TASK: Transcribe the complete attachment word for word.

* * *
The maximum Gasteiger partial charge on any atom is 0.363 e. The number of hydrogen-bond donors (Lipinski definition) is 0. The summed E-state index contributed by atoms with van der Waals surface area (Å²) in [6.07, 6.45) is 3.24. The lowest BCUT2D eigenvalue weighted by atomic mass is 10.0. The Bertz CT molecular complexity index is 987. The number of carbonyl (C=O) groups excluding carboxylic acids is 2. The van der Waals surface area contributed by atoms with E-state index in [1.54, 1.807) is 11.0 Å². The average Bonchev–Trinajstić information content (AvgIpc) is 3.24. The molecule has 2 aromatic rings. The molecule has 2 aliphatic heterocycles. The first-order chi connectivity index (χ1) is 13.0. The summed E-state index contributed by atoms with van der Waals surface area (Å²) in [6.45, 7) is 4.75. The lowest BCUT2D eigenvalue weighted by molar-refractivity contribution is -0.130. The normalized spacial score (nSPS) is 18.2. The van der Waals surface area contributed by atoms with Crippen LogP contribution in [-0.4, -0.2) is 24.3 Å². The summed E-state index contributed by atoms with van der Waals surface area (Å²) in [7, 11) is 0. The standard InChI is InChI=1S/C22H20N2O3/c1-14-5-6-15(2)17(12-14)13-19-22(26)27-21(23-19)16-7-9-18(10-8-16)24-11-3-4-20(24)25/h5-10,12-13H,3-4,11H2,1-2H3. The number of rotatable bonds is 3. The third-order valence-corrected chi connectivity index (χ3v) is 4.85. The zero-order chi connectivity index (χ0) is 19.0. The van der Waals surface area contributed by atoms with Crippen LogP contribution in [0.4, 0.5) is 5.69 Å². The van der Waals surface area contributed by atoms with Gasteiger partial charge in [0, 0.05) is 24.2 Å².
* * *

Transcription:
The maximum Gasteiger partial charge on any atom is 0.363 e. The number of hydrogen-bond donors (Lipinski definition) is 0. The summed E-state index contributed by atoms with van der Waals surface area (Å²) in [6.07, 6.45) is 3.24. The lowest BCUT2D eigenvalue weighted by atomic mass is 10.0. The Bertz CT molecular complexity index is 987. The number of carbonyl (C=O) groups excluding carboxylic acids is 2. The van der Waals surface area contributed by atoms with E-state index in [1.54, 1.807) is 11.0 Å². The average Bonchev–Trinajstić information content (AvgIpc) is 3.24. The molecule has 2 aromatic rings. The molecule has 2 aliphatic heterocycles. The first-order chi connectivity index (χ1) is 13.0. The summed E-state index contributed by atoms with van der Waals surface area (Å²) in [6.45, 7) is 4.75. The lowest BCUT2D eigenvalue weighted by molar-refractivity contribution is -0.130. The normalized spacial score (nSPS) is 18.2. The van der Waals surface area contributed by atoms with Crippen LogP contribution in [-0.4, -0.2) is 24.3 Å². The summed E-state index contributed by atoms with van der Waals surface area (Å²) in [7, 11) is 0. The standard InChI is InChI=1S/C22H20N2O3/c1-14-5-6-15(2)17(12-14)13-19-22(26)27-21(23-19)16-7-9-18(10-8-16)24-11-3-4-20(24)25/h5-10,12-13H,3-4,11H2,1-2H3. The number of rotatable bonds is 3. The third-order valence-corrected chi connectivity index (χ3v) is 4.85. The zero-order chi connectivity index (χ0) is 19.0. The van der Waals surface area contributed by atoms with Crippen LogP contribution in [0.4, 0.5) is 5.69 Å². The van der Waals surface area contributed by atoms with Gasteiger partial charge in [0, 0.05) is 24.2 Å².